Kestrel tries to digging to China if she has to just to find some grub!
It’s been a while, and I’m back! This summer My husband, Carl, and I moved into a shared house (an unofficial duplex) with a yard and we adopted some chickens that the previous tenant couldn’t take along. Who knew when I started this blog I’d try out urban micro-farming less than five miles from Seattle’s concrete core? I guess that’s half the excitement of an odyssey!
Since there’s no way for me to say this isn’t a step in the right direction, I think it’s time to go back to writing about it. Anything related to farming + writing! Why wouldn’t I?
I’ll be back soon with some before and after photos of our garden (we’re trying out deep mulch, and we already love it), a full tour of the yard, and introductions to my chickens. In the meantime, here are a couple more teaser photos. Enjoy!
Carl and the wood chip truck
Sunrise in the background and cinder up front.
I just finished Homeward Bound: Why Women Are Embracing the New Domesticity by Emily Matchar. As suggested by the title, the Book discusses why women are thronging back to the hearth in an age when the glass ceiling has been at least cracked, if not shattered by our mothers.
Last February, upon discovering that 1) There wasn’t a community garden in my new apartment complex (or room for one) and 2) about 500 yards down the road is an 18-acre late 1800s farm, I wrote a letter to the land owner.
I’ve going down a road of making my own soap. It started with a bar of “shaving” soap at a farmer’s market almost five years ago. My husband said, “I’ve always wanted to try shaving with soap,” and he hasn’t shaved with shaving cream more than a handful of times since.
The blog took a summer vacation since I wrote part one. I couldn’t even remember what I called it, so the title of this follow-up post is completely unrelated (oh well). Here are some things I’ve learned about soap and selling on Etsy since part 1: Continue reading
I’ve been thinking about what I want in a farm and how to get it with sweat instead of dollars. It’s led to the subject I wish to discuss today. Do I want to “go back” to my grandparents’ days (or before) to have their “simple” life? Continue reading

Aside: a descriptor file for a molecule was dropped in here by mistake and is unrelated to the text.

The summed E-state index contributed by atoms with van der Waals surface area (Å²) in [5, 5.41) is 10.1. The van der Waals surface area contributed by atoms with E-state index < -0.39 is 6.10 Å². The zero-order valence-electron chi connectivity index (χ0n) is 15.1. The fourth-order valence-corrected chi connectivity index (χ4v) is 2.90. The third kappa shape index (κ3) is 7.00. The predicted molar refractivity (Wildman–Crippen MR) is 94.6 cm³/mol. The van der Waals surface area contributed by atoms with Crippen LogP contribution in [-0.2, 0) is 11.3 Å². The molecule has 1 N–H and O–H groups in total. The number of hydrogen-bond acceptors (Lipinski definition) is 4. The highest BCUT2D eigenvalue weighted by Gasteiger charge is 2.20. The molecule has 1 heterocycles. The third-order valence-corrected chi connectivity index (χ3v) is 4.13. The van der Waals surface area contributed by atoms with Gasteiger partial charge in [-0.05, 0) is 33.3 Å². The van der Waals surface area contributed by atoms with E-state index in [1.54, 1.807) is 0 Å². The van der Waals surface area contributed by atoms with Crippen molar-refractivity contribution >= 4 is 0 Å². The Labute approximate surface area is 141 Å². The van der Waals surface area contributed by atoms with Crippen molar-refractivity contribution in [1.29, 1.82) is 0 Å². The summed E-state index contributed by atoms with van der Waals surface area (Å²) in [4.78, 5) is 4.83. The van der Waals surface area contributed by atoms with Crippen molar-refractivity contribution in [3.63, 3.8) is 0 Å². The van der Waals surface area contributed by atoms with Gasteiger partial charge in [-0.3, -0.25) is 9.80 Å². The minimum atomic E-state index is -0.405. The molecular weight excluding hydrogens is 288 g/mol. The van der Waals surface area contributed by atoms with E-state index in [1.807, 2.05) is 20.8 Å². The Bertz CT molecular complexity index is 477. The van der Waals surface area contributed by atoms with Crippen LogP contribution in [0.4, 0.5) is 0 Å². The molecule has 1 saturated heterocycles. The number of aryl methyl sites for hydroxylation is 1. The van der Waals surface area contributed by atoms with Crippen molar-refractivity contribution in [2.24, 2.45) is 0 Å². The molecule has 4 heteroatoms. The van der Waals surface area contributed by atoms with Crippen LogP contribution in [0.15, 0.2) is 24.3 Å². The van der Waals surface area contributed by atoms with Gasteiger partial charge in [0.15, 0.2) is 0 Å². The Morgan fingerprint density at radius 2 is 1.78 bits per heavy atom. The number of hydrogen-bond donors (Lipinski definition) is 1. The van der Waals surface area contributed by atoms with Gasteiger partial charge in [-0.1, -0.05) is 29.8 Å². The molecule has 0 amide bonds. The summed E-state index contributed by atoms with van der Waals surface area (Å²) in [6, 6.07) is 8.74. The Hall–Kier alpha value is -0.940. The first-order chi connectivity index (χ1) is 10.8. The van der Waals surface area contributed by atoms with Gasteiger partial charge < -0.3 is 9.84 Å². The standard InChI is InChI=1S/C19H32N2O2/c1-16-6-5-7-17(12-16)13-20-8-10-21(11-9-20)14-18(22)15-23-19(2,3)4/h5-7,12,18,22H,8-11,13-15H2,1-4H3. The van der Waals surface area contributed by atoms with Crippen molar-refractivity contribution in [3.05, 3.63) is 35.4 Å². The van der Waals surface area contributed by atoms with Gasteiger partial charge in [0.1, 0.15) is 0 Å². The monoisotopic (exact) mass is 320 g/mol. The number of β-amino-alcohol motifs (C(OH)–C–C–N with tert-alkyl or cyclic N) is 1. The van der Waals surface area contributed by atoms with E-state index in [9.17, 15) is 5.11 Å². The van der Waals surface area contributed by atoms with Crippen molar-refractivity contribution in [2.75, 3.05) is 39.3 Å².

I’ve decided to start a soap making business! As part of my business planning, which I may or may not talk about later, I’m doing some brainstorming. Below is a list of words I’ve come up with to help generate ideas. This is about ideas, and I probably won’t pick a name that is exactly what someone else suggests, but flowing ideas sure help!
What other words do you come up with? Give me some combinations you like (or dislike, so long as you say why). Feel free to incorporate my name in your ideas (Laura).
In case you need further inspiration, here’s a picture of my most recent soap batch. (Nope, not that exciting… YET!)
White 100% coconut soap waiting to be un-molded.
ps, yes. I stole my husband’s targets for idea writing, but they’ll still work later when he wants to make holes in my ideas 🙂
I was looking for something to watch on Netflix today, and decided to try “Food Matters.” I say try because I had little confidence in its validity, right up to the end. It’s about nutrition and the idea that nutrition (and vitamins) can cure cancer and all other diseases by giving our bodies, which are the ultimate self-healing machines, the building materials they need to be effective.
Posted in Animals, Film Reviews, Gardening, Homestead Skills, Local Eating
Tagged animals, eating, farm, farming, food, Food Matters, Gardening
I read “Animal, Vegetable, Miracle” by Barbara Kingsolver at my mother-in-law’s suggestion. It took about six months to get through it, but not because it was a bad book, just because I started it in the middle of summer busy season and moved. Once I sat down with a block of time, it was over before I knew it, leaving me a little sad. Continue reading
I recently “found” Temple Grandin via this TED video Facebook, and was very fascinated by it. Temple talks about how she is autistic, and she thinks in pictures. This ability has helped her to show people how animals think. Most people think in words once they learn to speak, but animals continue to think in pictures, sounds, and smells into adulthood.